PHP Internals News: Episode 69: Short Functions – Derick Rethans

PHP Internals News: Episode 69: Short Functions

In this episode of “PHP Internals News” I talk with Larry Garfield (Twitter, Website, GitHub) about a new RFC that’s he proposing related to Short Functions.

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Derick Rethans 0:15

Hi, I’m Derick, and this is PHP internals news, a weekly podcast dedicated to demystifying the development of the PHP language.

Derick Rethans 0:24

Hello, this is Episode 69. Today I’m talking with Larry Garfield, about an RFC that he’s just announced called short functions. Hello Larry, would you please introduce yourself?

Larry Garfield 0:35

Hello World, I’m Larry Garfield, the director of developer experience at These days, you may know me in the PHP world mainly from my work with PHP FIG. The recent book on functional programming in PHP. And I’ve gotten more involved in internals in the last several months which is why we’re here.

Derick Rethans 0:57

I’m pretty sure we’ll get back to functional programming in a moment, and your book that you’ve written about it. But first let’s talk about short functions, what are short functions, what is the problem that are trying to solve?

Larry Garfield 1:11

Well that starts with the book actually. Oh. Earlier this year, I published a book called Thinking functionally in PHP, on functional programming in PHP, during which I do write a lot of functional code, you know, that kind of goes with the territory. And one of the things I found was that the syntax for short functions, or arrow function, or can be short lambdas, or arrow functions, you know whatever name you want to give them, was really nice for functions where the whole function is just one expression. Which when you’re doing functional code is really really common. And it was kind of annoying to have to write the long version with curly braces in PSR 2, PSR 12 format for functions that I wanted to have a name, but we’re really just one line anyway does return, blah blah blah. It worked, got the job done.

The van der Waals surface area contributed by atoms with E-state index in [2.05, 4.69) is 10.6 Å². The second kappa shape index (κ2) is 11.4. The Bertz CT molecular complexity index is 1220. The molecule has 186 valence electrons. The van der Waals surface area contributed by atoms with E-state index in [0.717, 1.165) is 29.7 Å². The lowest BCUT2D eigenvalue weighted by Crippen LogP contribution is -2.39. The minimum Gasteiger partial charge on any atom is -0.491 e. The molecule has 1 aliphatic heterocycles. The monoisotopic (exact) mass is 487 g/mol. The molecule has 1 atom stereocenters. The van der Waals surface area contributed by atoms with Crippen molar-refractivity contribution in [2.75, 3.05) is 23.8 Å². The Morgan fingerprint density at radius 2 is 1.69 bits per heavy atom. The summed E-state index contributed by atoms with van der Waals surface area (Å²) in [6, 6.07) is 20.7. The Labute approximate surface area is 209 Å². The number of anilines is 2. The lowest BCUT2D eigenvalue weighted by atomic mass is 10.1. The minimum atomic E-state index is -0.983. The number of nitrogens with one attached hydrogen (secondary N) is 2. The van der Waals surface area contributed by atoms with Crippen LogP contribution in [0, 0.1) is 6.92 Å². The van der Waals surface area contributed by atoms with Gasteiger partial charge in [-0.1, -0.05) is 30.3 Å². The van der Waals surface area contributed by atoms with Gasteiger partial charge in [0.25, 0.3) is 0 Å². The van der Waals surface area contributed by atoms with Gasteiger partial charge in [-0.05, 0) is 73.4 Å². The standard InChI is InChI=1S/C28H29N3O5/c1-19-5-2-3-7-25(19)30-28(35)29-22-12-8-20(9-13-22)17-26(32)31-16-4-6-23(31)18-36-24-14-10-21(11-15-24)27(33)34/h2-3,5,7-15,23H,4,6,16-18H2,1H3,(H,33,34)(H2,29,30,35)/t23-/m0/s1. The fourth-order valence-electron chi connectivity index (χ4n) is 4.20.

Larry Garfield 2:13

Then hanging around with internals people, friend of the pod Nikita Popov mentioned that it should be really easy. Now that we’ve got short functions, or short lambdas, do the same thing for named functions. And I thought about. Yeah, that should be doable just in the lexer, which means, even I might be able to pull it off given my paltry miniscule knowledge of PHP internals. So, I took a stab at it and it turned out to be pretty easy. Short functions are just a more compact syntax for writing functions or methods, where the whole thing is just returning an expression.

Derick Rethans 2:56

Just a single expression?

Larry Garfield 2:58

Yes. If your function is returning two parameters multiplied together, it’s a trivial case but you often have functions or methods that are doing. Just one expression and then returning the value. It’s a shorter way of writing that. Mirrored on the syntax that short lambdas use. It doesn’t enable you to really do anything new, it just lets you write things in a more compact fashion. But the advantage I see is not just less typing. It lets you think about functions in a more expression type way, that this function is simply a map from input to this expression, which is a mindset shift. So yes it’s less typing but it’s also I can think about my problem as simply an expression translatio